• Persona (see content map on the next point)
  • Buyer Stage (see content map on the next point)
  • Industry (see content map on the next point)

Create a content map. Great job! You’ve got your content outlined. Now, if you have buyer personas created, it’s time to align your existing content to your personas. Don’t have any personas built yet? No worries! Check out our recommendations on creating buyer personas here and here when you’re ready. If you don’t have the personas yet, you can still align the content to what buyer stage the piece of content is intended for. I’ve seen clients match up their content to stages such as Early Stage, Mid Stage, Late Stage type of content, by industry, etc. Basically, the goal here is to map your content to ensure you have the right content, for the right people, and the right stage.

Perform a gap analysis. Now that you’ve identified what content you have and have mapped it, it’ll be fairly easy to see where your content gaps are. What content is missing from each persona? Industry? Buyer stage? Etc?

Create a content strategy. Here is where many teams get overwhelmed – they know they where they need content, but aren’t sure where to start on creating new content. Here are some quick-start tips:

  • Repurpose content whenever possible. Content creation doesn’t mean you have to start from scratch! Re-purpose whenever possible. My philosophy has always been, if you can’t re-purpose the piece of content in 7 different ways, it may not be worth creating in the first place. Of course, there are always exceptions to that rule…but you get the idea. For example, a webinar can also become a written case study (hint: get the audio transcribed and start with that!, a blog post, a short video teaser, social media posts, an infographic, eBook, cheat sheet, tips sheet, you name it! The possibilities are endless. Don’t make content creation hard…you can do it!. And if you can’t or your resources are short, or maybe you just need some fresh ideas, let us know and we’ll give you a hand!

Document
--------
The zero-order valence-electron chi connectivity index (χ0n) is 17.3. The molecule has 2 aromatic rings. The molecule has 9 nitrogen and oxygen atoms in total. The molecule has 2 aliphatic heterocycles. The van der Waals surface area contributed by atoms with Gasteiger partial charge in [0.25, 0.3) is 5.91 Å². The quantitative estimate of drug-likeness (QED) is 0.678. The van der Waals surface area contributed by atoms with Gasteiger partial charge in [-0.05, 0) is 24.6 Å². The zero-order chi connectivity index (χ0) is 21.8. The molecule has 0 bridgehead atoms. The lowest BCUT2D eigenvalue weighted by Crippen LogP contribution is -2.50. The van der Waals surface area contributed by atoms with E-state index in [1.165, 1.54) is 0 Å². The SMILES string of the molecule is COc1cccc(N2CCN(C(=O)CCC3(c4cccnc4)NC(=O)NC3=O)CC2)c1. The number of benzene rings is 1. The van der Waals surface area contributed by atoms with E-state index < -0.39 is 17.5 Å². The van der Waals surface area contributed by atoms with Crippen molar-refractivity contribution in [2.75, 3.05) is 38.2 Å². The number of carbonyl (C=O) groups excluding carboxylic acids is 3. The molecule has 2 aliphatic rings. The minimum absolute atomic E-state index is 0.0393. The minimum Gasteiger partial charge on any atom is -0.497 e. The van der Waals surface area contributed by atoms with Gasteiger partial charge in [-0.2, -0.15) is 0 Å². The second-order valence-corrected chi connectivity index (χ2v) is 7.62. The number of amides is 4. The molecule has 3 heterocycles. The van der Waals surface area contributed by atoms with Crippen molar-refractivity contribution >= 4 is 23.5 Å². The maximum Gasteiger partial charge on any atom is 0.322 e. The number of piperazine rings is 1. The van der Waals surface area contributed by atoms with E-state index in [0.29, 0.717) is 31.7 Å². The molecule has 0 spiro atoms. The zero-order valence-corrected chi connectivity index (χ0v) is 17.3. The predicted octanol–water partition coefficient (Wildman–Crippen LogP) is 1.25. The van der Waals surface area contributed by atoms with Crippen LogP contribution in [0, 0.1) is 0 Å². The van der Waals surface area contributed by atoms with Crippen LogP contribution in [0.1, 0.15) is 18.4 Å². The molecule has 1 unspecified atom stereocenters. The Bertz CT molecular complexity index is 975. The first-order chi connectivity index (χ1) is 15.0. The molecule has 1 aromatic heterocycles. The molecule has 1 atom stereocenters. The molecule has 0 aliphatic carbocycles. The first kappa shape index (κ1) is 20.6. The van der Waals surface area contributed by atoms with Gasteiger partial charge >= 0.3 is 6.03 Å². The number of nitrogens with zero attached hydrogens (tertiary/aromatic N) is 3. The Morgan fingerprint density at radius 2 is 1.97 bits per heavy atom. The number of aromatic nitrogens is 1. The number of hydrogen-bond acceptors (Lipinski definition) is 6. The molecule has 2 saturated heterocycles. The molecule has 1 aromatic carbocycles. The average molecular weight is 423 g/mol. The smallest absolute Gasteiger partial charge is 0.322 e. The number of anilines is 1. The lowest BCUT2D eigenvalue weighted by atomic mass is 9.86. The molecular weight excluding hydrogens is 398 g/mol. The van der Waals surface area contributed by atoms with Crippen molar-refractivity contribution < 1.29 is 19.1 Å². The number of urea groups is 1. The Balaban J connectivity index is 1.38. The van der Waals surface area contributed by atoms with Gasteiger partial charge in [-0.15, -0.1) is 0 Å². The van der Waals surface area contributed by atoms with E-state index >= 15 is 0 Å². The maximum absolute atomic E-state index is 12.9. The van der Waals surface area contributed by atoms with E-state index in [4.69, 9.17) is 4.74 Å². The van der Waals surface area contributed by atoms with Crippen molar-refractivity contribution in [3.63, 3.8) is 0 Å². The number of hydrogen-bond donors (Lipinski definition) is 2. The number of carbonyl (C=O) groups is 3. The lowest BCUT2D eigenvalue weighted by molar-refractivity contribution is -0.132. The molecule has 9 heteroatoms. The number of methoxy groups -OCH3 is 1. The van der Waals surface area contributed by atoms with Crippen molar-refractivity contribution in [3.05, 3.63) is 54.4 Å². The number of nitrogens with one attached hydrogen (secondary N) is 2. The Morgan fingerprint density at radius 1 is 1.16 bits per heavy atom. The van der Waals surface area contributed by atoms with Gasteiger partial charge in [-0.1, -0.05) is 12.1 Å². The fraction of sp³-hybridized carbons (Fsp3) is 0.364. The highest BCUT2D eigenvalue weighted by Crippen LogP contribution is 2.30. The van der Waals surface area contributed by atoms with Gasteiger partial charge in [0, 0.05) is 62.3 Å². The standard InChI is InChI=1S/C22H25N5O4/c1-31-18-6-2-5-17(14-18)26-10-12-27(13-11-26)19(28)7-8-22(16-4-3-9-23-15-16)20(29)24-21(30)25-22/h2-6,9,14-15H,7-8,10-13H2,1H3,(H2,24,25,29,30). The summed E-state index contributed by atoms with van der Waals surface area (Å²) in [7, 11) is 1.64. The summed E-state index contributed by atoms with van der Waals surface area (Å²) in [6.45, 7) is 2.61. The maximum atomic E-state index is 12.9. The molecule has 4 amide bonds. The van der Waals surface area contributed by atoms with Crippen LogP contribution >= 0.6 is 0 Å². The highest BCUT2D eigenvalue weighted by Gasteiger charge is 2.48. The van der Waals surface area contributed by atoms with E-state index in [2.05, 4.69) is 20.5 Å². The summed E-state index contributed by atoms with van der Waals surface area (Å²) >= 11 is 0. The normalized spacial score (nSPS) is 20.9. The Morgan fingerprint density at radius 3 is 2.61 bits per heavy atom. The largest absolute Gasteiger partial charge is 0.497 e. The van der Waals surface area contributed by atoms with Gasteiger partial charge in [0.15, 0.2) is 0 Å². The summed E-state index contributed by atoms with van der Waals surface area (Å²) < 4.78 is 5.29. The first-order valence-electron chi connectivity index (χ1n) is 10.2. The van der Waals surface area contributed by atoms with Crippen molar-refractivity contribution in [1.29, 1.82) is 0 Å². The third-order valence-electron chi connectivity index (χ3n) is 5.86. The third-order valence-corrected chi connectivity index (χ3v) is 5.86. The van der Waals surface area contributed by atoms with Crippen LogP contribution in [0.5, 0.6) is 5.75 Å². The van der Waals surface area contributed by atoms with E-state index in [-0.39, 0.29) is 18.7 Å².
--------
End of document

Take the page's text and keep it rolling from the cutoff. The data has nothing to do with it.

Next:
• Refresh outdated content. Again, keep your content up to date, relevant, and interesting! If you’ve identified “stale” areas in your content, create a plan to make some simple updates so the feel fresh again.
  • Engage other company departments to write content. Marketing isn’t the only department that should be responsible for writing content (sorry to burst your bubble, Marketing; I still love you). Collaborate with different departments to help with content creation. For example, Sales can help write content, and after all, they should be highly in-tune with what your prospective clients are looking for and what brought that person over the edge to become a customer! Customer Success or Account Management teams are great for gaining insights into customers that may make a great case study, results achieved, who may be great to feature on a webinar, etc. Product specialists or industry experts are great for writing technical content pieces and thought leadership articles. Also, you can even run a poll in your company to see who is interested in becoming a thought leader and growing their online brand through creating content for the company…you’d be surprised at how motivated some people are to “get published” or “get featured” as an expert.
  • Get creative. Don’t forget to have fun! Creating content can be a lot of fun. No idea is a bad idea to throw out on the table for consideration.

Implement a content audit schedule. Remember, content is an ever-evolving asset for the company. Be sure to set up a recurring schedule to go through this content audit exercise in order to stay on top of your content and not let it become an overwhelming exercise. So, how often should you do it?

How often should you audit?

This really depends on your company and type of business. But, at a minimum, I’d recommend going through a content audit at least twice per year. That should be fairly manageable, even for a small marketing team. If you are able to, a quarterly schedule is recommended. This way, you can plan a quarter at a time and always be looking forward to the next immediate 3-month future, which is tangible and achievable.

High five…you’re on your way to creating some killer content that will attract your ideal buyer and move them along to becoming one of your favorite customers. See, that wasn’t so painful, was it?!